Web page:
The River Liffey is a priceless asset which has shaped the development of our town, indeed it was the original reason that a town developed on this site.
The River Liffey is probably the town’s prime recreational and environmental asset and “It acts as a green lung flowing through the centre of the town providing opportunities for active recreation along the linear parks and designated walking routes”. #1
The River Liffey and its environs is a high value amenity area, and its network of linear walkways and recreational areas provides opportunities for walking, relaxation, enjoying the natural environment, fishing and other water-based recreational activities The Linear Park is a haven for wildlife, with many species regularly seen from the riverbank including Swans, Herons, Ducks, Otters etc. the river is also rich in salmon, trout and pike.
Kildare County Council have adopted a development plan (Liffey Valley Park Plan – Newbridge (2011) for the Liffey Linear Park, which envisages the creation of a major strategic linear park along both banks of the river Liffey, stretching from Tankardsgarden in the north to just beyond the M7 motorway to the south. This plan is laid out in five phases:
- Tankardstown to Newbridge College – The land adjoining the river is variously zoned for Agricultural, Residential, Open Space, Institutional and Educational;
- Newbridge College to St. Conleth’s Bridge – The south side of the river is made up of a small corner of Woodland at the entrance to Newbridge College, a roadside path runs adjacent to the river to the bridge. The north side of the river is bounded by school sports grounds (Newbridge College and also Patrician Secondary) there is no public access to this side of the river.
- St. Conleth’s Bridge to Kilbelin House – from the bridge, through the park, the “strand”, past “The Gables”, from there access along the river is confined to a narrow track which runs along the edge of the river as afar as Kilbelin House (private land). There is no public access to the northern side of the river.
- Kilbelin House to Walshestown M7 Motorway – this area contains some residential units with the main use of the land being for Agricultural, an 80Mtr setback (open space along the river edge) has been provided for in the event of additional development. There are two areas of archaeological interest – Connell Ford and the ruins of Great Connell Priory.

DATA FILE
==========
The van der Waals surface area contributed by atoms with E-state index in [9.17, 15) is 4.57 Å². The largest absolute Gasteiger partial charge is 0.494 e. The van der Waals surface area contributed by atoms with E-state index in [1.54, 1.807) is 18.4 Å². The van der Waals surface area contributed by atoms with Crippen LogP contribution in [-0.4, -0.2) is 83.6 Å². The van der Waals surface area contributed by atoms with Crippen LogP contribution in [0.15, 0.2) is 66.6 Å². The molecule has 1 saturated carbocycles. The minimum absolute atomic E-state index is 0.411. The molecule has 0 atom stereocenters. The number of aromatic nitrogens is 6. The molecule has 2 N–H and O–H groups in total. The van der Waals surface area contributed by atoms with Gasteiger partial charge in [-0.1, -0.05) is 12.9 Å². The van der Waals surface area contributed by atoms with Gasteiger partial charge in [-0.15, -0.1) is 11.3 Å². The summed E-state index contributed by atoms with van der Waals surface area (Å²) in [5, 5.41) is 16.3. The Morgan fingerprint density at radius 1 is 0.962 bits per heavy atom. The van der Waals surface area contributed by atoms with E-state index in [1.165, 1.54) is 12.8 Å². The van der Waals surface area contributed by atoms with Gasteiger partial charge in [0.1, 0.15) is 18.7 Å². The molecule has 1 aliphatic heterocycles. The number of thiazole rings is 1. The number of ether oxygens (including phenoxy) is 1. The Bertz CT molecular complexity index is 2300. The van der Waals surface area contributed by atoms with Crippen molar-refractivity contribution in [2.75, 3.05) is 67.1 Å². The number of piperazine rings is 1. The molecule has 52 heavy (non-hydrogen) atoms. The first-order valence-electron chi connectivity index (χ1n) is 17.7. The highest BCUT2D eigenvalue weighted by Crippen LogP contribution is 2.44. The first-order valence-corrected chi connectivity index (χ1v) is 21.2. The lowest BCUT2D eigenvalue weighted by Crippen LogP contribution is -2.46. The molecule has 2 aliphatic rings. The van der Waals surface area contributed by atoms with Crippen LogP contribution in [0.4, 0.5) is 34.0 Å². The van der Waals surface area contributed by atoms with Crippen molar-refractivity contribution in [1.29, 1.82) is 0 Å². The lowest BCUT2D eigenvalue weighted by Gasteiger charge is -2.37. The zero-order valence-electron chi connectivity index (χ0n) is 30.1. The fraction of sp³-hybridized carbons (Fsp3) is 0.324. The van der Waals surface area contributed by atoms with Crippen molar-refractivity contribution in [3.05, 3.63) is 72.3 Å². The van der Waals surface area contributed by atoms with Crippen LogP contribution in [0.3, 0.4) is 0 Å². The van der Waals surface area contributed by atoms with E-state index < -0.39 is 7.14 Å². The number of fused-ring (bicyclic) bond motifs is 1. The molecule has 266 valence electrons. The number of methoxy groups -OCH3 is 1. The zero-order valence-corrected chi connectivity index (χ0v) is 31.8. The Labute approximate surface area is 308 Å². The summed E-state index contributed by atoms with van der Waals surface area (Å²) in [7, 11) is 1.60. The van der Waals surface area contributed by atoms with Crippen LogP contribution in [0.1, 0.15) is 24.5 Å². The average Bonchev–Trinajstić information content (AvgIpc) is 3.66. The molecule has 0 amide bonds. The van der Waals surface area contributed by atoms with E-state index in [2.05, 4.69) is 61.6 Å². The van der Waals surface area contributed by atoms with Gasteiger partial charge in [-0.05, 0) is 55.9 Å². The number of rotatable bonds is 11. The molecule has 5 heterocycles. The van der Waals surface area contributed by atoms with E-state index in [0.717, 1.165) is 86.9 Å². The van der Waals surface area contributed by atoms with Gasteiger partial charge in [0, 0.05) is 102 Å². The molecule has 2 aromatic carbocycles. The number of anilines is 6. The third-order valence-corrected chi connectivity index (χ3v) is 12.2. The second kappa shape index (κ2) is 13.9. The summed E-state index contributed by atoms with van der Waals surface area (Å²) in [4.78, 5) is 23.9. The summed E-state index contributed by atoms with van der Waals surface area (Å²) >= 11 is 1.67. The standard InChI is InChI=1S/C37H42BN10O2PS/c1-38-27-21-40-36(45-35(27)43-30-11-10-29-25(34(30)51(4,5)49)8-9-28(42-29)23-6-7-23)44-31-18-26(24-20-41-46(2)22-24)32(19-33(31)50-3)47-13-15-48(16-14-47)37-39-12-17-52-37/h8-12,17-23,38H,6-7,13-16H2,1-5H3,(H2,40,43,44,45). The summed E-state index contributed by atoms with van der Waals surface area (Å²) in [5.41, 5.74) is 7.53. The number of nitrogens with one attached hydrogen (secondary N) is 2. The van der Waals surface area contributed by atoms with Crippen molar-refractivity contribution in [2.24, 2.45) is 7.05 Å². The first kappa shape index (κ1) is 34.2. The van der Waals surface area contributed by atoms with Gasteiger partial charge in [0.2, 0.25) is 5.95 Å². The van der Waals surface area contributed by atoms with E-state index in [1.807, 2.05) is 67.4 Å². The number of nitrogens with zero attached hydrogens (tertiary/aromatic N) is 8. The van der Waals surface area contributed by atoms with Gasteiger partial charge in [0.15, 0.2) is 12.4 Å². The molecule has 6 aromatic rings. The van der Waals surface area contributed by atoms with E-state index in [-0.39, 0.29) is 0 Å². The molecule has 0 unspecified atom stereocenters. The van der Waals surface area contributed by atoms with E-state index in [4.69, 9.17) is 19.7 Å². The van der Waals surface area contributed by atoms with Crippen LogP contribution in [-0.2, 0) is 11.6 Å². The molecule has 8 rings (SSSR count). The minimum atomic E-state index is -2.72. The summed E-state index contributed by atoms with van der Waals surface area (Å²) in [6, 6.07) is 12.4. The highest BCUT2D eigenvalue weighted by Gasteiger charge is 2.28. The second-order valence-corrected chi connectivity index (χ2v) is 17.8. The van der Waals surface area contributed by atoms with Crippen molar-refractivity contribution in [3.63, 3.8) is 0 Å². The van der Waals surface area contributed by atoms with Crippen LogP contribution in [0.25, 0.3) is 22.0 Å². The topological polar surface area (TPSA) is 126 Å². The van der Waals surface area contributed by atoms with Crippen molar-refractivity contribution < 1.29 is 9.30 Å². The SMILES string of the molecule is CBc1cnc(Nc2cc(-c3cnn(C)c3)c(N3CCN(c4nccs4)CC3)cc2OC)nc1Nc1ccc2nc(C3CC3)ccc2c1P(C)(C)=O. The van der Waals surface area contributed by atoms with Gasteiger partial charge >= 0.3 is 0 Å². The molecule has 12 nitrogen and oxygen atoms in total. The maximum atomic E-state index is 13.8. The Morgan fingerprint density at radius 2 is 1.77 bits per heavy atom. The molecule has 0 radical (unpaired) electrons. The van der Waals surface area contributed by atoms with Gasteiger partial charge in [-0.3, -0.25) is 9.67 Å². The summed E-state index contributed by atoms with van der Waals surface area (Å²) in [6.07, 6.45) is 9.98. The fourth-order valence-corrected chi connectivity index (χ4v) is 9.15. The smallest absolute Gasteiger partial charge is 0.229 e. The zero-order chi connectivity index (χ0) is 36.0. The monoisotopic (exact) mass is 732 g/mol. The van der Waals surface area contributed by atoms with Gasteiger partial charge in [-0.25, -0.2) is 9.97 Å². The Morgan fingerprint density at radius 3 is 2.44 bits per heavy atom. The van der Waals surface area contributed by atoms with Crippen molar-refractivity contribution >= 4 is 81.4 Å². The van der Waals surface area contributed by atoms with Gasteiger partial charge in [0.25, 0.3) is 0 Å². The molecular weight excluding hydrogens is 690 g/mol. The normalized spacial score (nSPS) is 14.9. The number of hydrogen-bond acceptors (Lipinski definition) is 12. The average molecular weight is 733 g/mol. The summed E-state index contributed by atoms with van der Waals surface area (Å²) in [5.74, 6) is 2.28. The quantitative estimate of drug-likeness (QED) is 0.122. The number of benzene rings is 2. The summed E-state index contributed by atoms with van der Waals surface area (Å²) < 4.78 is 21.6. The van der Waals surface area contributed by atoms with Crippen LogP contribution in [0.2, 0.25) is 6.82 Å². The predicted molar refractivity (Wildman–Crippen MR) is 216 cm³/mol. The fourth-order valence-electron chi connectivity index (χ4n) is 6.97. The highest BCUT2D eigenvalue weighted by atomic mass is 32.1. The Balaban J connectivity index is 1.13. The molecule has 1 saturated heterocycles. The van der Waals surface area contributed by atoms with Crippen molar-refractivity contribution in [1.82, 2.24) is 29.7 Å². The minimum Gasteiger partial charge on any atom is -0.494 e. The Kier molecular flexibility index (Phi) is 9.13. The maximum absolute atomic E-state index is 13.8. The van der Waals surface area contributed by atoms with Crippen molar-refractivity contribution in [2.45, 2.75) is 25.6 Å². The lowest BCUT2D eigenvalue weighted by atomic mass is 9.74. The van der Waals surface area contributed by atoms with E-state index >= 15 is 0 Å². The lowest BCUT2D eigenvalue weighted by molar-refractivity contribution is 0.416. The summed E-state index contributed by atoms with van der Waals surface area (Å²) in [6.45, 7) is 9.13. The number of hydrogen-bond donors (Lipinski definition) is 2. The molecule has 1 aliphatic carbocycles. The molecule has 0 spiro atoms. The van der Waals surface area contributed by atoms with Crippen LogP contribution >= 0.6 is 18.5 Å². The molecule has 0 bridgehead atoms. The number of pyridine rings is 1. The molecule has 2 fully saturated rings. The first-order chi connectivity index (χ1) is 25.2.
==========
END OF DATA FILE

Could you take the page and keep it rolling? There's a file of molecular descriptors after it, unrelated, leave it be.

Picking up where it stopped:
- M7 Motorway to Athgarvan LAP Boundary – while outside of the extent of both the Newbridge and Athgarvan LAP Boundaries, this links the two towns, with potential to allow access along the river connecting the two towns, the land in this area is agricultural with some ribbon residential development.
In the 1980’s Newbridge Tidy Towns Association undertook to commence maintenance of this area which had fallen into dereliction, and initially this work was undertaken on a voluntary basis, and included cleaning the parkland which was at that time totally overgrown and neglected. Our association is now engaged in the maintenance and upkeep of a section of the Liffey Linear Park stretching from Newbridge College to the “Gables” guesthouse. In recent years the association has been very fortunate in having the services of park attendants employed under the Ballymany Community Employment Scheme (FÁS) and personnel from Kildare County Council’s Gateway Scheme.
The Association now manages the maintenance of an area stretching from the Gables Guest House and Leisure Centre to the woodland at Newbridge College, including upkeep of the Linear Park clearing litter, grassland maintenance (cutting, strimming, edging), tree & shrub planting, flower planting, maintaining park furniture etc.
It is important to stress (and promote) the amenity, ecological and educational value of the River Liffey as it flows through Newbridge, while at the same time ensuring the conservation of its fauna and flora, and protection of the quantity and quality of the water supply. It is also important to preserve and enhance the scenic amenity of the River corridor and the Liffey Linear Park and the quality of the vistas available from designated views.
The Tidy Towns Association recognised that there is a need to expand the footprint of the Liffey Linear Park, and intensify the use and function of the park – and over the years – working closely with KCC’s Parks Superintendent, Councillors & Council Officials – the Liffey Linear Park has been enhanced by the development of walking routes, nature trails, wildlife areas, selected tree planting, addition of park furniture etc.
“Our task must be to free ourselves… ..by widening our circle of compassion to embrace all living creatures and the whole of nature and its beauty”. Attributed to Albert Einstein
There has been a determined effort to improve the Liffey Linear Park, and in this regard the Tidy Towns Association maintains contact with those who use the facilities i.e. the walkers, anglers, canoeists, schools etc., and plans are being formulated to further develop fishing facilities, and to cater for various water sports etc. while making provision for habitat creation / maintenance and facilitate / protect biodiversity along the Liffey Linear Park.